Prolific silent era matronly actress Kate Bruce was born on this day in Columbus, Indiana. She started acting on the stage and made her film debut in The Fight for Freedom in 1908 in one of the films for American Mutoscope & Biograph that was ghost co-directed by D. W. Griffith to help mitigate the rather disastrous directing efforts by Wallace McCutcheon Jr.! Bruce is known to have made at least one appearance on Broadway. She would go on to be a favorite actress for Griffith, who used her in older female parts that required a motherly type. Once she entered pictures, her roles, though very small, were numerous. She showed up in roles (some of them uncredited) in several of Griffith's most well known Biograph shorts, among them: The Country Doctor, A Corner In Wheat, and A Trap For Santa Claus--all of them in 1909. Of course, as an in-house actress with Biograph, she worked with other directors as well (including, most notably Travers Vale, but also J. Searle Dawley); however it was with Griffith that she is most associated in history. The number of well known actors in the silent era that she acted along side is long and impressive as well. That list includes: Jack Drumier, Alan Hale Sr., Lillian Gish, Dorothy Gish, at least one of the Moore brothers (Owen), and Louise Vale--wife of Travers. One of her appearances with Dorothy Gish came in Gretchen the Greenhorn in 1916, filmed at Fine Arts Film Studio on Sunset Blvd.; it was probably the largest production she had worked on to date. [It appears that Bruce's first feature length appearance in a film came in politically motivated 1915 Civilization, which involved the Ince family is various ways]. She, along with practically everyone who had had worked frequently with Griffith, ended up with bit parts in his massive Intolerance: Love's Struggle Throughout The Ages in 1916. After that film's production, she resumed work for Griffith in subsequent features--working almost exclusively for him from after 1917 through to mid-1920. Getting older, she took fewer roles as the 1920's waned on; she took no roles at all in 1926 or in 1928. The first talkie that she worked on was The Flying Fool in 1929, a William Boyd film made for Pathe Exchange that also had a silent version. Her last role came, predictably, in a D.W. Griffith film in 1931: she was "Granny" in The Struggle. She then retired and returned to the east coast, where the Gish sisters helped her live a comfortable, but modest life; she passed away on the 2nd of April, 1946 in New York City at the age of 86. She was buried at Calvary Cemetery in Queens.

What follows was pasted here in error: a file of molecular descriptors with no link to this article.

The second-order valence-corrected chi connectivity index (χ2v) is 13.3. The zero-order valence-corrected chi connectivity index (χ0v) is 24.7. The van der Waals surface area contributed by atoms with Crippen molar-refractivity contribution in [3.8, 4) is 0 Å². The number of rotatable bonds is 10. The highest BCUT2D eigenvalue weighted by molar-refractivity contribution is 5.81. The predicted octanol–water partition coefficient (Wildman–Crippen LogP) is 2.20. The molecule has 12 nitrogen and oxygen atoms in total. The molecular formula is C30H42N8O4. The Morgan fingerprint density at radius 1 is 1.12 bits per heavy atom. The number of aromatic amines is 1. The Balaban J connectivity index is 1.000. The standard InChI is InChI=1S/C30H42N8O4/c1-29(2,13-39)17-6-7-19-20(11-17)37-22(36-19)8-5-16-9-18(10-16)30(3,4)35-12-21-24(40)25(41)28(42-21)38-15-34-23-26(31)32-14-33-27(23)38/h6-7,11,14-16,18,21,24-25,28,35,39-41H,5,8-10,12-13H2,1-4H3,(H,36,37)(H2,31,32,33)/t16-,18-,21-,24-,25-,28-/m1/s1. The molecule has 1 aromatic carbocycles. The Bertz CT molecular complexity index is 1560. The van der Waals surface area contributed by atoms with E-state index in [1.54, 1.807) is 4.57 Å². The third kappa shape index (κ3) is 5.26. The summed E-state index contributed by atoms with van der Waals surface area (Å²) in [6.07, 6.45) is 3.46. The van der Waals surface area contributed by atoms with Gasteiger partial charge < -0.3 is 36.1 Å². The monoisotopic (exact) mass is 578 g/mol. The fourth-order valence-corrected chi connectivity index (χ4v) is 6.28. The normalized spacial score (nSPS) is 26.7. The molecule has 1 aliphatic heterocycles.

|With Mabel Normand|
Leave Virtual Remembrances @ Find A Grave